One of the main uses of Twitter and Facebook is to push traffic (“hits”) to a blog/web site, where constituents should be able to see pictures, videos, full-length articles, press releases and biographical information on a candidate.

The traffic can be monitored with tools like Google Analytics, allowing staff to see which Tweets and Facebook posts are most popular. This is especially useful for a politician, because it enables him or her to gauge which issues are most important to voters.

Monitoring programs also allow users to see where the traffic is coming from and which links are being clicked, so a campaign can decide which news outlets or advertising opportunities are most effective. They can see referral traffic, where it’s coming from and where it’s being sent. Analytic programs are among the most useful, cost-effective weapons in the social media arsenal.

Google recently launched a new marketing campaign called Four Screens to Victory, as both a promotion for their technology and a tutorial on how to use it to reach voters via TV, computer, tablet and phone.

Another advantage to Internet-based communication is the timing. When voters look at Twitter, Facebook or a site like Google, they are receptive to messages and want to connect and gain information. More traditional media, like TV, radio and paper mailings often catch people when they’re either much less receptive or otherwise occupied. They can also bookmark, come back and look at a politician’s Tweet, blog or Facebook page at their convenience. That means the presence is long-term and cost-effective, especially for local politics.

Accept No Substitute

Twitter and Facebook are merely tools that will someday go the way of Betamax and MySpace. But the essential core communication skills necessary to make productive use of these tools will always be the same. Skill at writing, regardless of length, format or purpose is what drives a successful public relations campaign. The message needs to be clear, consistent and engaging.

All of these techno-tools can be learned fairly quickly, but there will never be a substitute for knowing how to write a good article, paragraph or line. Good writing is much harder to learn and far more valuable as it disappears from the world. Our Queens community leaders must balance both and continue to adapt to the ever-changing technological landscape.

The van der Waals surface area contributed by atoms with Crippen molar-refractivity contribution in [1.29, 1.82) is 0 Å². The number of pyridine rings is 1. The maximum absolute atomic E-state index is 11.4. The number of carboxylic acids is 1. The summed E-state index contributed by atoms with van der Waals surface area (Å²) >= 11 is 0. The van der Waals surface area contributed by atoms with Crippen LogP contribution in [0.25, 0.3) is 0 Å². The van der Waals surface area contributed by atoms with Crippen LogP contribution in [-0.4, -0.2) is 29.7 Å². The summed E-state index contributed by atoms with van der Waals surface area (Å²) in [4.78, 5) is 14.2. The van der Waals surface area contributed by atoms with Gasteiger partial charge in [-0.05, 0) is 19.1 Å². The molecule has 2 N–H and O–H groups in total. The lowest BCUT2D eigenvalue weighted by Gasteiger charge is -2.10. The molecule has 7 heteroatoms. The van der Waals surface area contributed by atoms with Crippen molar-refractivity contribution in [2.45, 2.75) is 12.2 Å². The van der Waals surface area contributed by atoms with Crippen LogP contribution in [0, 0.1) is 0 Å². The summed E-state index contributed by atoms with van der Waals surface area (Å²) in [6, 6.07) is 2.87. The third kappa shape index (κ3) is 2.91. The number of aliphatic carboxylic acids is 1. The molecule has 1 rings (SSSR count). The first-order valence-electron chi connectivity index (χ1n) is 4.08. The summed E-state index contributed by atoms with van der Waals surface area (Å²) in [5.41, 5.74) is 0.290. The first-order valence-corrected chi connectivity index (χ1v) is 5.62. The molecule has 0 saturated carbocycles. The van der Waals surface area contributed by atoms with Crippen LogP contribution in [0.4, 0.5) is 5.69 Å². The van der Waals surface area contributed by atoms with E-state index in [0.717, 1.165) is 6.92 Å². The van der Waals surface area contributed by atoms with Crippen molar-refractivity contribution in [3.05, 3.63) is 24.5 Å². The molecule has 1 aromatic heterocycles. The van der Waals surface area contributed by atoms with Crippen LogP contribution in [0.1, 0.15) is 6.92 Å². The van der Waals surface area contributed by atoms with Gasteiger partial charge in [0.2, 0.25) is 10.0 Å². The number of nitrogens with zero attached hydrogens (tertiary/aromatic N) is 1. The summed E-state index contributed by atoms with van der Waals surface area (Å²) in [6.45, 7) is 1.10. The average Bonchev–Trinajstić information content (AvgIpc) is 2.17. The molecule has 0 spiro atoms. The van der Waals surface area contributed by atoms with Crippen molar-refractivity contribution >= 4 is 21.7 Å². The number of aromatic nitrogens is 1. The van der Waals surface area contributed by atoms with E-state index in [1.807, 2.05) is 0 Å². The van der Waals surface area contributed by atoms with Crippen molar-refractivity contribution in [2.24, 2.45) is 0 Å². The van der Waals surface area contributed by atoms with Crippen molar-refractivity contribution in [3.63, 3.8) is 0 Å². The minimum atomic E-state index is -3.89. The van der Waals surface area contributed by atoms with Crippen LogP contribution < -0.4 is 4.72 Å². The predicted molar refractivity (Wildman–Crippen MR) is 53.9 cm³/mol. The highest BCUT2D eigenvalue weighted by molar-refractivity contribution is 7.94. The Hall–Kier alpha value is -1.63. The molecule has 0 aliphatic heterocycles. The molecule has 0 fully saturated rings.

6th District candidates pick up endorsements


| mchan@queenscourier.com

Candidates in the buzzing 6th Congressional District race have rolled out more boosts to their campaigns. Councilmember Dan Halloran picked up support from the Uniformed Fire Marshals Association, while Assemblymember Rory Lancman got the backing of the Communications Workers of America, District 1.

Contending for the same seat, Councilmember Elizabeth Crowley got a leg up from the Captains Endowment Association — which represents the NYPD’s captains, deputy inspectors,inspectors and deputy chiefs — along with the Mason Tenders District Council of Greater New York and Long Island.

Assemblymember Grace Meng — the Queens County Democratic Organization’s bid — received endorsements from Latino community leaders, including former Bronx Borough President Fernando Ferrer, Congressmember Nydia Velazquez, Councilmember Julissa Ferreras, Senator Jose Peralta and Assemblymember Francisco Moya. She also received shared endorsements by City Council Speaker Christine Quinn, Comptroller John Liu, former Comptroller Bill Thompson and public advocate Bill de Blasio.

Jeff Gottlieb — who Lancman accused of being a “sham candidate” — did not receive any endorsements as of April 18, said Jay Golub, Gottlieb’s campaign spokesperson.